It's true I didn't fall hard for writer and producer Brian Kennedy's last work with Jesse McCartney--"It's Over" was "fine" for me. Still, anyone who in the space of one year can give us Rihanna's "Disturbia," Chris Brown's "Forever" and "Electric Guitar," and Jennifer Hudson's "If This Isn't Love" is obviously someone worth keeping an eye on.
I'm glad to report that I'm much more taken with Brian's latest work with Jesse. "Crash & Burn" is, like "Body Language," a new song for the re-edition of Departure, but, unlike "Body Language," it's not straight-up kitsch. "Crash & Burn" doesn't cry out "I am DIFFERENT from what you are used to hearing. I have something you've never heard before. Listen to me!", but it's had me playing it over and over again.
A piano meets more electronic beats, some cute and floating along the top of the song and others buried deep at the bottom of it, which push out the piano for the bridge and chorus (or chorus and post-chorus, which might be a more accurate description). The second part of the middle eight flirts with entering the realm of the floating electro-pop glory that Chris's "Forever" did, but the song pushes forward with its momentum too much to ever completely pause and surrender to the moment. That's a good thing, though: the deepest pulses and the "oh, oh, oh"s from Jesse are so quick-paced that "Crash & Burn", though not hugely quick in tempo, ends up feeling much quicker than it is due to the insistency of it. The end result is a pop-R&B song that is vaguely dancey without being dance, tormented without wallowing in torment, forward pushing without losing restraint, pretty and fluid without lacking structure or energy.
Oh, and catchy. Part of that is due to those great "oh, oh, oh"s mentioned before--choppy but still human--but the bridge or the proper chorus (depending on your perspective) delivers a proper catchy melody that doesn't rely on repetition.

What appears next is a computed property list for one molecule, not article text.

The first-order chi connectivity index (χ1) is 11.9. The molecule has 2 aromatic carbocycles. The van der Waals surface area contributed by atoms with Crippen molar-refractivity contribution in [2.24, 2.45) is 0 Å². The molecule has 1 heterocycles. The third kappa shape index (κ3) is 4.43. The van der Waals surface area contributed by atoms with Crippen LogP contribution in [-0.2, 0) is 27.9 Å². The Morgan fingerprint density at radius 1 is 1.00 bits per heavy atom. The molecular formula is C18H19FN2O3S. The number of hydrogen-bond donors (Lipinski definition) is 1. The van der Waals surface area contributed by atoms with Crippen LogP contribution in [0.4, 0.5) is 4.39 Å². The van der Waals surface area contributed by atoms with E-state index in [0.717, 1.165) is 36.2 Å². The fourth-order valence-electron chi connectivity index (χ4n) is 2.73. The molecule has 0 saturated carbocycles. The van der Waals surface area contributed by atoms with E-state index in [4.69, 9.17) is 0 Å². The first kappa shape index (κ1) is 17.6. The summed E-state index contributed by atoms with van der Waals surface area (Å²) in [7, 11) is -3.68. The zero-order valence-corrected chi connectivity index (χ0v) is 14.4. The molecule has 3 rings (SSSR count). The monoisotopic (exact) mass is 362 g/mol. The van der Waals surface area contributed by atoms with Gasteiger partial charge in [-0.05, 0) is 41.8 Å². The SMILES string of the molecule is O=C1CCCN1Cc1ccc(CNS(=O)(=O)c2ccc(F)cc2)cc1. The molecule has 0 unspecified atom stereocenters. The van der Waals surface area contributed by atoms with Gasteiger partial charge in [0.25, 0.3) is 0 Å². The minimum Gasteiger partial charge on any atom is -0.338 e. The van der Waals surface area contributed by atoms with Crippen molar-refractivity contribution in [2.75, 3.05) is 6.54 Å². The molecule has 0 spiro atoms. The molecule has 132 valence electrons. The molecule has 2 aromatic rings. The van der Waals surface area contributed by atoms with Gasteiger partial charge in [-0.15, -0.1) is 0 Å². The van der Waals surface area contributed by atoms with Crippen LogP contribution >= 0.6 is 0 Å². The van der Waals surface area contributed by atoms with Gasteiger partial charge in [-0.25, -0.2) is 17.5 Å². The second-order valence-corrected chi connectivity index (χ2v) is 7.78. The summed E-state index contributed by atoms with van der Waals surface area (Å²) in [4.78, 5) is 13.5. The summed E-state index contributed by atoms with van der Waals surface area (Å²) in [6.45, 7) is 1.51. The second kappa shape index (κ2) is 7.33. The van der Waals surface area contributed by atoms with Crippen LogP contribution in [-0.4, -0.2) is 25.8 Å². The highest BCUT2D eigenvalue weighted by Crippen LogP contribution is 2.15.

The title might lead you to think that the musical accompaniment to the on-the-path-to-destruction relationship the narrator's engaged in would be melodramatic. Jesse stays in his comfort zone, though. He's never required to deliver vocal fireworks or, for that matter, emotional fireworks; he gently begs for a truce in the opening verse, but the closest he comes to letting you see the moment when the pain hits him is in those "oh"s, short and bittersweet. That actually works for Jesse, though all the contrasts throughout the song cause a strange juxtaposition of nearly celebratory beats sometimes bubbling up (particularly at the end of that middle 8) and more plaintive but lovely verses.
In short? A pretty modern mid-tempo pop song with a few production tricks up its sleeve and a great bridge/chorus melody--complete with the perfect pause before Jesse sings "S.O.S.," emphasizing the first letter in just the right way--that make it something worth repeat plays. It's more like "Forever," "Electric Guitar," and "If This Isn't Love" than "Disturbia," but all his work is starting to give me a real sense of what Brian Kennedy is best at and who he is as a music maker...and I'm liking what I'm hearing.